Letoon in its history was known as a safe haven to many with its most famous religious sacred grounds. It was not a large dwelling as it was never fully occupied, but had small settlements in the surrounding areas. It was also known as the meeting ground for pagan festivities and annual rituals until around the 5th century AD when Lycia was attacked by the Arabs and at around the same time when the area was beginning to be swallowed up by sludge brought in from the Xanthos River.
The foundations of the Hellenistic temple dedicated to Leto, and her children, Artemis and Apollo, have been excavated starting in 1962. Archaeologists have excavated much of the ruins; discoveries include the Letoon trilingual, bearing inscriptions in Greek, Lycian and Aramaic, which has provided crucial keys in the deciphering of the Lycian language; it is conserved in the Fethiye Museum. The site remained active through the Roman period. The site was Christianised by the construction of an early church, which re-used cut stone from the sanctuary, but was abandoned from the 7th century AD.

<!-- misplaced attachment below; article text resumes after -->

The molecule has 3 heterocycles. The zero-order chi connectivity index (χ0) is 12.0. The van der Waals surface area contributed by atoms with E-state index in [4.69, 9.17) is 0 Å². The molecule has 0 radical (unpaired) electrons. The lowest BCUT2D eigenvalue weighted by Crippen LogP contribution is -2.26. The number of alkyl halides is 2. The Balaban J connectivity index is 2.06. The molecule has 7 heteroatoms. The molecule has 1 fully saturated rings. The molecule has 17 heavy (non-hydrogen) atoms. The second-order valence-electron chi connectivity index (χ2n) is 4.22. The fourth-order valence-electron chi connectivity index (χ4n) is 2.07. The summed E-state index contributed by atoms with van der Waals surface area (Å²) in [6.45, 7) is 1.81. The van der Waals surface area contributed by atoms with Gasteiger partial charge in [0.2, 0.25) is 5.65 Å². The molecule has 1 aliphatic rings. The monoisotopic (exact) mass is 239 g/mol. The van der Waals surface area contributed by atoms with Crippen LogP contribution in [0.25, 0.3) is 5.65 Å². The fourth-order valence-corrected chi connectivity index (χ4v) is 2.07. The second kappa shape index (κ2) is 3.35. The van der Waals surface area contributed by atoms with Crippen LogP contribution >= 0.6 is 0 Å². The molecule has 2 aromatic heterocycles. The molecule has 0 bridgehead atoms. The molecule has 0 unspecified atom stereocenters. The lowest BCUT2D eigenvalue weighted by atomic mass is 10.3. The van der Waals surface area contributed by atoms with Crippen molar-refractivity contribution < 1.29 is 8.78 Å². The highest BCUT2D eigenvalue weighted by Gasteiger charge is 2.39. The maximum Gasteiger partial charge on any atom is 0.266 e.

Today the ruins and its fascinating in depth history can be seen and read at its historical site within easy reach from Kalkan.